AW: sharp s (Eszett)

Jelte Jansen jelte at
Mon Mar 10 18:53:02 CET 2008

John C Klensin wrote:
>> As I said before the opposite is the case,
>> changing sharp s into "ss" and vice verse can even lead to
>> words with different meanings. At least it will lead to wrong
>> spelling, and I hope nobody working on standards finds this a
>> trifle.
> Understood.  And I certainly do not.   We should all remember,
> however, that there has never been a firm commitment that the
> DNS could represent all relevant "words" (in either the ASCII or
> IDN forms).   Some things are just not going to be possible to
> distinguish.  Eszett is not one of them -- as I've said before,
> we know how to support it although, for backward-compatibility
> reasons, doing that now is likely to be somewhat painful.

Preventing bad spelling is not a goal of the protocol in itself (google
is a misspelling too). But that's beside the point (I understand that
the problem is changing correct to bad spelling). Even if the sharp s
was represented on the wire by 'ss', it would still be represented back
to the user as a sharp s, if that is what they've entered. But indeed,
if someone types 'ss' then the bad spelling would be reflected back. And
so would getting the data through other means, where the symbol isn't
entered at all.

But basically, if I understand this right, the problem here is the old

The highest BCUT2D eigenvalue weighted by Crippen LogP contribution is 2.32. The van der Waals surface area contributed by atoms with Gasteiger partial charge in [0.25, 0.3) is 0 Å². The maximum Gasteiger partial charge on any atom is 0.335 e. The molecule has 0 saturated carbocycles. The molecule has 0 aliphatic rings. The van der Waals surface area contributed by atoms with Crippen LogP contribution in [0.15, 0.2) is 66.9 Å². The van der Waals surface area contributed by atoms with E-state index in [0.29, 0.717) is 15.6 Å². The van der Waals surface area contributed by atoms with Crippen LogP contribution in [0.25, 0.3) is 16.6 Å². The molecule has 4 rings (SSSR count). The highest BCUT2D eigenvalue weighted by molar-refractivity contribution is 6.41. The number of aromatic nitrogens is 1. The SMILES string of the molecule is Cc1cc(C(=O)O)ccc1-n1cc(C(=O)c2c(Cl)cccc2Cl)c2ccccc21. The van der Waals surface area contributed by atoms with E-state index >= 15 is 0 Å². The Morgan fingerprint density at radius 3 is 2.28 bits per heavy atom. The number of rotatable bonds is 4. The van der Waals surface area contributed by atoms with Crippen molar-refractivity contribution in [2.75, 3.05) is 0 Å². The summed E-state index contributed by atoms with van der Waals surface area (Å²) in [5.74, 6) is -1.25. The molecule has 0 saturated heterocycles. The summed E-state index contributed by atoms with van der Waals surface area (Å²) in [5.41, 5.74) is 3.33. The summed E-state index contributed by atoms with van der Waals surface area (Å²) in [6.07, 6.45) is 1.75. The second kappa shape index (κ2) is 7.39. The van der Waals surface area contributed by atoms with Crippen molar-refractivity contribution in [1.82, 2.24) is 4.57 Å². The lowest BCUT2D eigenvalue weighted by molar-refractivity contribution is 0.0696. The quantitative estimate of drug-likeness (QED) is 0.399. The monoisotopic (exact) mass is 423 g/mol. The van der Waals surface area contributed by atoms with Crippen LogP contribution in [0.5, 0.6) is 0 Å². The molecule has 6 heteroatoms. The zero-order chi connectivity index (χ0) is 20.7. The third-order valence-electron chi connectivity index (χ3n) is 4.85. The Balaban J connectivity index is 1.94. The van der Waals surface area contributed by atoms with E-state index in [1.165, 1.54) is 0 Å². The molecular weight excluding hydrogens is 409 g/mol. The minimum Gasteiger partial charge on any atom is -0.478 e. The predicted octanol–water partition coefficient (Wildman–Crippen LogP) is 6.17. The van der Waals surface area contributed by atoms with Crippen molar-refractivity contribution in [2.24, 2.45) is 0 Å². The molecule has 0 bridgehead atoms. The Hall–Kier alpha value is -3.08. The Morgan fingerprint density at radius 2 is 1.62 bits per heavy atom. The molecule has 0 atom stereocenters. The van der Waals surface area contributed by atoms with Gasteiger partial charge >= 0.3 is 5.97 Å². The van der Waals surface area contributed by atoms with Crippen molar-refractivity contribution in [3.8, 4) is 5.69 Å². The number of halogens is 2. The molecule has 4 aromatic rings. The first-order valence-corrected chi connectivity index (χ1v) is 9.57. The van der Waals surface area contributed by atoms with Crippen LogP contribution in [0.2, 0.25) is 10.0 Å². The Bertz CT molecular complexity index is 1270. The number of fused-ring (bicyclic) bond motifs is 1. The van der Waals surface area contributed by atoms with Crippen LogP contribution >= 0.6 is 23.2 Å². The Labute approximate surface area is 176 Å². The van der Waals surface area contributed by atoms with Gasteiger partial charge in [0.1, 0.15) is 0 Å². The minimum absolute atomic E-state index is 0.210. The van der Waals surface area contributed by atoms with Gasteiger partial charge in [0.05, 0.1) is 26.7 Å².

rule 'when the sharp s symbol is not available, use ss'. Which, even if
it is wrong, is what we were taught in school. You may blame the dutch
school system in my case, but whether or not it's true, it's apparently
engraved in more minds. And I'm guessing the source of the lowercasing
to 'ss' in CaseFold.txt. Which would be weird, since by definition the
sharp s is available. Please correct me if I'm wrong here.

So if IDNAbis would make an exception for the sharp S, and allow it as
a separate symbol, would there be people running to their lawyers
because they think it's equivalent to ss too (even besides the backwards
compatibility problem)? And wouldn't every other protocol that needs
normalization need this exception? In which case it would probably be a
better mission to try and get the casefolding entry out of Unicode.


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